In some embodiments, the system uses a cache that is shared by multiple processing elements to detect and signal collisions for enregistered memory locations. For instance, in a system where processing units include individual level-one (L1) caches and share a level-two (L2) cache, a processing unit performing a store operation places a value and the memory address to which the value will be stored into a store queue. The contents of this store queue are then eventually written out to the shared L2 cache. The L2 cache tracks the memory regions that are stored in each individual L1 cache, and if a memory address being written by a first processing unit is in the L1 cache of a second processing unit, the shared L2 cache sends a message to invalidate the corresponding L1 cache line of the second processing unit. The system can use an extended messaging system to compare memory locations being written into the shared L2 cache with the memory addresses stored (for enregistered memory locations) in the readset table of each processing unit. For instance, the shared L2 cache can, at the time it receives a store request from a store queue, send a message to each processing unit to ensure that the memory address being written is not in a readset table, and if it is, roll back execution on the processing unit that is the source of the store.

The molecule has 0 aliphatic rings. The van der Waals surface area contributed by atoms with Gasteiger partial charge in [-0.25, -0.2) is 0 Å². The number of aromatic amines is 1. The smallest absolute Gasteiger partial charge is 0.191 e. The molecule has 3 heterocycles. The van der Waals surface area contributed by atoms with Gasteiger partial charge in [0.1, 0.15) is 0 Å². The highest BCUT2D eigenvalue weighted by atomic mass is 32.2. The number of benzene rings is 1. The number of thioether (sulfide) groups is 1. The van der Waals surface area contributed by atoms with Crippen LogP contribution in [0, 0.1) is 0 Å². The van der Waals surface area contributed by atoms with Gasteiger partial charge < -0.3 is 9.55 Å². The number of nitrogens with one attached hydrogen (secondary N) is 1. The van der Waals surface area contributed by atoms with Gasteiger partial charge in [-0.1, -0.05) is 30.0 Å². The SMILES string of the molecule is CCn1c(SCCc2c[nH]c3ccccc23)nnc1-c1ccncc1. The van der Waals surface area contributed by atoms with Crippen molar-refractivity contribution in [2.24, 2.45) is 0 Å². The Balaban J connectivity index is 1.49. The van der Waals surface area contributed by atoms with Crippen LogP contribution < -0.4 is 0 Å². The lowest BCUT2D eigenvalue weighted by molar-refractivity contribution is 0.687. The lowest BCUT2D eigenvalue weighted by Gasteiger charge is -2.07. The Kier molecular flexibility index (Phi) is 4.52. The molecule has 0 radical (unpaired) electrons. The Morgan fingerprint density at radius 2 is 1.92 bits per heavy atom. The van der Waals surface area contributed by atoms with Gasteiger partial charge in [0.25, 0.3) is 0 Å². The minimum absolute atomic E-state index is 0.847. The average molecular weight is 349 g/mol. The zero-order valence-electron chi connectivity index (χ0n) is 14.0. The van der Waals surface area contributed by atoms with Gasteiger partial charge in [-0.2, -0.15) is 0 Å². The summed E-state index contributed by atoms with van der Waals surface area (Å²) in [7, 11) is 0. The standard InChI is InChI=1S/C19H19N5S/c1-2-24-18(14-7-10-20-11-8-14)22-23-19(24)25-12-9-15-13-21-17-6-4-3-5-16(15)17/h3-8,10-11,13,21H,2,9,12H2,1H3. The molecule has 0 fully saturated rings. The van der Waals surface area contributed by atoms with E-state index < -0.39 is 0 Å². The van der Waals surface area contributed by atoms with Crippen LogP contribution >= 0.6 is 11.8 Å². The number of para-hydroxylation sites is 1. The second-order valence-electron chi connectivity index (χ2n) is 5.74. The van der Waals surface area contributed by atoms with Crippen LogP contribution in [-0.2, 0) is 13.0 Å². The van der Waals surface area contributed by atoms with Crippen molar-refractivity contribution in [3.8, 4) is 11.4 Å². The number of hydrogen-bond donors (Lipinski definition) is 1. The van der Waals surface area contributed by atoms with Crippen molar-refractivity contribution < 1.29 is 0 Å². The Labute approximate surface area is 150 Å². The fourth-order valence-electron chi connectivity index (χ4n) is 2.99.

FIG. 7 illustrates a multi-core computing device 700 in which a coherence mechanism 702 in a shared L2 cache 704 facilitates detecting accesses of enregistered memory locations. A memory access for a store instruction performed by pipeline core 710 of processor core 706 is received by MMU 712, which compares the PA and TID associated with the memory access with the entries in readset table 714. If the memory address being written to is not enregistered on processor core 706, the value being written and the memory address are sent on to store queue 716, which eventually writes the values back to shared L2 cache 704. Upon receiving the store request, coherence mechanism 702 of shared L2 cache 704 sends a remote load/store coherence message (containing, in this case, the memory address being written) to the other processing units (e.g., processor core 708) in computing device 700. A processing unit receiving such a coherence message checks whether the received memory address is present in its local readset table (e.g., if the memory address is enregistered locally) and, if so, sends a return message to shared L2 cache 704. The fact that another processing unit has enregistered the memory location indicates that the processing unit whose store triggered the remote coherence message was using an out-of-date (unenregistered) value from the enregistered memory location, and needs to roll back execution. Note that the comparison hardware 718 of each readset table may contain two sets of comparators for each readset table entry: one set of comparators that are used to compare memory addresses for local load and store operations; and a second set of comparators that can be used in parallel to compare memory addresses for remote load and store operations.